If you don’t want others knowing what your reading, you should probably stick to paper. That’s the conclusion of an Electronic Frontier Foundation study that looked at how our e-book readers collect information, and what the device maker has access to during our daily use.
Not surprisingly always on connected devices such as the Amazon Kindle and the Barnes and Noble Nook log everything from what you read, to how long you read it, while more limited devices without wireless such as the Sony Reader can’t track you quite so closely.The EFF suggests anyone concerned with their privacy stick with the open-source FBReader, but lets face it, we prefer having our e-books delivered in seconds over a high speed wireless network don’t we?
Anyone else concerned with the privacy of your e-reader? Or did you check all your expectations of privacy at the Ethernet jack when you first logged on to the net in the first place? Let us know what you think.
In case you missed it, Google CEO Eric Schmidt, in an interview on CNBC, seem to suggest that Google’s take on user privacy was pretty much open-ended. Schmidt said “If you have something that you don't want anyone to know, maybe you shouldn't be doing it in the first place.” Some thought this was Google blaming the victim rather than the victimizer. Not the sort of ‘got-your-back’ attitude many would like to see in their search-engine provider.
In addition, Google changed its search-engine privacy settings, to better personalize the experience. One of the changes made is the storing of 180-days of search history in a browser cookie, so Google has a database on which to draw for second-guessing what you want to look for.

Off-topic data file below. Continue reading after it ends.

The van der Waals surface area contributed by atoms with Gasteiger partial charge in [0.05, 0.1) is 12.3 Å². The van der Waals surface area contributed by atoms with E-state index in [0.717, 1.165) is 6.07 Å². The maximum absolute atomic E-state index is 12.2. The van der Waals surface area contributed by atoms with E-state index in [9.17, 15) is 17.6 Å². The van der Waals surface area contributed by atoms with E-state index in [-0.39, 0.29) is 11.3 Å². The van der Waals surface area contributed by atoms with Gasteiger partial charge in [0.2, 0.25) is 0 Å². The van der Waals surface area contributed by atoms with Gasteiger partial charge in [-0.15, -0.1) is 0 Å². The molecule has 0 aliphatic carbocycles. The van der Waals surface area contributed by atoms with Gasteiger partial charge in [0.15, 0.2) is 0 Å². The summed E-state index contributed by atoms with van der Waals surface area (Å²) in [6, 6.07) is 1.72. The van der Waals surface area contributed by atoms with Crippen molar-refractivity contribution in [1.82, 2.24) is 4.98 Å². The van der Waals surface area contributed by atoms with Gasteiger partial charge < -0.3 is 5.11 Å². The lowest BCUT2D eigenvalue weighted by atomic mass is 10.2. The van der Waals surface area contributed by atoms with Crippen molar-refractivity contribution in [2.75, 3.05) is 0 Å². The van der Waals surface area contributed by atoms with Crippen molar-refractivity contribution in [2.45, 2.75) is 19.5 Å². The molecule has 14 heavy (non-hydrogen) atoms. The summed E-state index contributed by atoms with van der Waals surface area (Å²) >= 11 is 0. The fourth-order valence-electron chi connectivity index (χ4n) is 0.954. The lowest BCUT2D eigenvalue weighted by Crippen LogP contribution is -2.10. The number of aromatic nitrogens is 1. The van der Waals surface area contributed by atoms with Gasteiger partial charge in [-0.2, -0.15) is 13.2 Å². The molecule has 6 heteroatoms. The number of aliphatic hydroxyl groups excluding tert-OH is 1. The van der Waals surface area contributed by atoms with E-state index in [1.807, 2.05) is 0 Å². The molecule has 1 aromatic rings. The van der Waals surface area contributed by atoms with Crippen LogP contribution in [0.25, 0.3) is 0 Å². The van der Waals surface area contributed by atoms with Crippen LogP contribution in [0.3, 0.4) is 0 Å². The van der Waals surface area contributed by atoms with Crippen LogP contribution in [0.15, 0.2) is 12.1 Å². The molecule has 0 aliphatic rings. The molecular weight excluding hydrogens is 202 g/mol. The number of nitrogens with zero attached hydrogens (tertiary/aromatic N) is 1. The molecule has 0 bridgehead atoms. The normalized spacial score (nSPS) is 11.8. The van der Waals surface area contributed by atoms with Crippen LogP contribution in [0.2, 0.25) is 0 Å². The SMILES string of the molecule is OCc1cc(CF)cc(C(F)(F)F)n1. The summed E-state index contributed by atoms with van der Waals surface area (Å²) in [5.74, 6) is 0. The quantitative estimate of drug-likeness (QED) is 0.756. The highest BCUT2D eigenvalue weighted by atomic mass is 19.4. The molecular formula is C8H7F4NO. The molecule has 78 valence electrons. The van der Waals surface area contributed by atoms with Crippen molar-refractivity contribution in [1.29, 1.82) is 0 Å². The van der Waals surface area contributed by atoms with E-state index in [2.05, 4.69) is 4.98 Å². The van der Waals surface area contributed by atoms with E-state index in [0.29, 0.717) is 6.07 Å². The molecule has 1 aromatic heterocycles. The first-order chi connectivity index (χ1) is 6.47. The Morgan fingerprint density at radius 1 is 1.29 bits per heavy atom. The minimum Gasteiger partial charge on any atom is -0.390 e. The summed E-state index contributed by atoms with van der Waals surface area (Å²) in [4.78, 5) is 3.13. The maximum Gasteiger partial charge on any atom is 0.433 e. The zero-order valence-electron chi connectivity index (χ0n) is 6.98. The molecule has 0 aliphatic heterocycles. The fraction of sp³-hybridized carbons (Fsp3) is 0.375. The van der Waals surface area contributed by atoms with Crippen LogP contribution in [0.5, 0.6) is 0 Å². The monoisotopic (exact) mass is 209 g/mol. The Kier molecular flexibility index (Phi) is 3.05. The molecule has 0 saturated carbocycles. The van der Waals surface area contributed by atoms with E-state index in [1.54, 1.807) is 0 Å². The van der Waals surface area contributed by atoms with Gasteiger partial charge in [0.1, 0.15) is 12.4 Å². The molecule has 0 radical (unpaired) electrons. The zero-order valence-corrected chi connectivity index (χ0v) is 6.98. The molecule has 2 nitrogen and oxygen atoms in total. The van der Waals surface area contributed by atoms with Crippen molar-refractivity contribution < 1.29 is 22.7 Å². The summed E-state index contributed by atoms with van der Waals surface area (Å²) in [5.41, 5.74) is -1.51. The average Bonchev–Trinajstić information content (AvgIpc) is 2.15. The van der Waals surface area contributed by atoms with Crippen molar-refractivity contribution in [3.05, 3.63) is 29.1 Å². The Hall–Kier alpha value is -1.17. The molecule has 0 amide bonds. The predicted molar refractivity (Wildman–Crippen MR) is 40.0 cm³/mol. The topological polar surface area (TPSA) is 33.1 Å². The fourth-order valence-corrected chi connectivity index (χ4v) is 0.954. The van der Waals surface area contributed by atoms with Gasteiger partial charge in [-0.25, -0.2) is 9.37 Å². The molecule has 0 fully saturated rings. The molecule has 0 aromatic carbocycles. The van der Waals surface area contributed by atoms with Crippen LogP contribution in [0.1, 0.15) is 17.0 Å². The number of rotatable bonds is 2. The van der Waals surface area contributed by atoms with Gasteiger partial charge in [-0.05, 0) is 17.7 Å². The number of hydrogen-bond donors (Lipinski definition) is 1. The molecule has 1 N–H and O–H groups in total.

In all the hubbub, Mozilla’s Director of Community Development, Asa Dotzler, said that users should drop Google in favor of Bing, which Dotzler said provides better privacy guarantees.
Hot on the heels of the controversy, Bing is touting both its privacy, and changes which enhance that privacy. Bing will now give you greater control over the history of your recent searches with “See all”, “Clear all”, and “Turn Off” options. (In “See all” you can delete individual search requests. “Turn off” lets you disable the history function all together.) In addition, Microsoft will store a maximum of four weeks of searches (up from 48-hours), in a browser cookie.
In the announcement of these changes, Microsoft said “...we've tried to build privacy and respect for your search history into the overall experience and not as an afterthought. Too many systems provide us with choice, but little control.”
In a legal back-and-forth between the Ontario Police Department in California and Sergeant Jeff Quon, the overarching privacy issues concerning technology have come into full view (once again).
Sgt. Jeff Quon sued the Ontario Police Department after his texting transcripts were read by his lieutenant. While the messages were sent to/from a department-issued pager (yep, pager), Sgt. Quon claims his fourth amendment rights were violated by the department.
A three-judge panel at the U.S. Court of Appeals ruled in favor of Sgt. Quon saying that the lieutenant had made an informal policy change to view transcripts on accounts who didn’t pay their overage fees. In viewing Sgt. Quon’s transcripts, he violated his own policy and thus violated Sgt. Quon’s constitutional rights.
To take a step further, the Ontario Police Department petitioned the Supreme Court requesting the case to be overturned on the precedent that the lieutenant had no authority to overturn the department policy that all privacy is relinquished when using department equipment, including pagers.
Most companies force employees to sign IT Privacy restriction documents waiving all rights on company owned equipment. Do you think your privacy is violated if an IT guy snoops around your employer-issued computer?
The topic of privacy frequently comes up, but it really hits home when a major online portal draws up a detailed list of all the online activities it's able to keep tabs on. Of course, you were never meant to see the menu of spying services Yahoo provides to law enforcement agencies, but now that someone has provided a copy to whistleblower site Cryptome, anyone can take a look.
The document is 17 pages long and describes in detail both Yahoo's data retention policies and surveillance capabilities. It even includes a price list of sorts, listing out the average cost of reimbursement it would seek in responding to subpoena requests.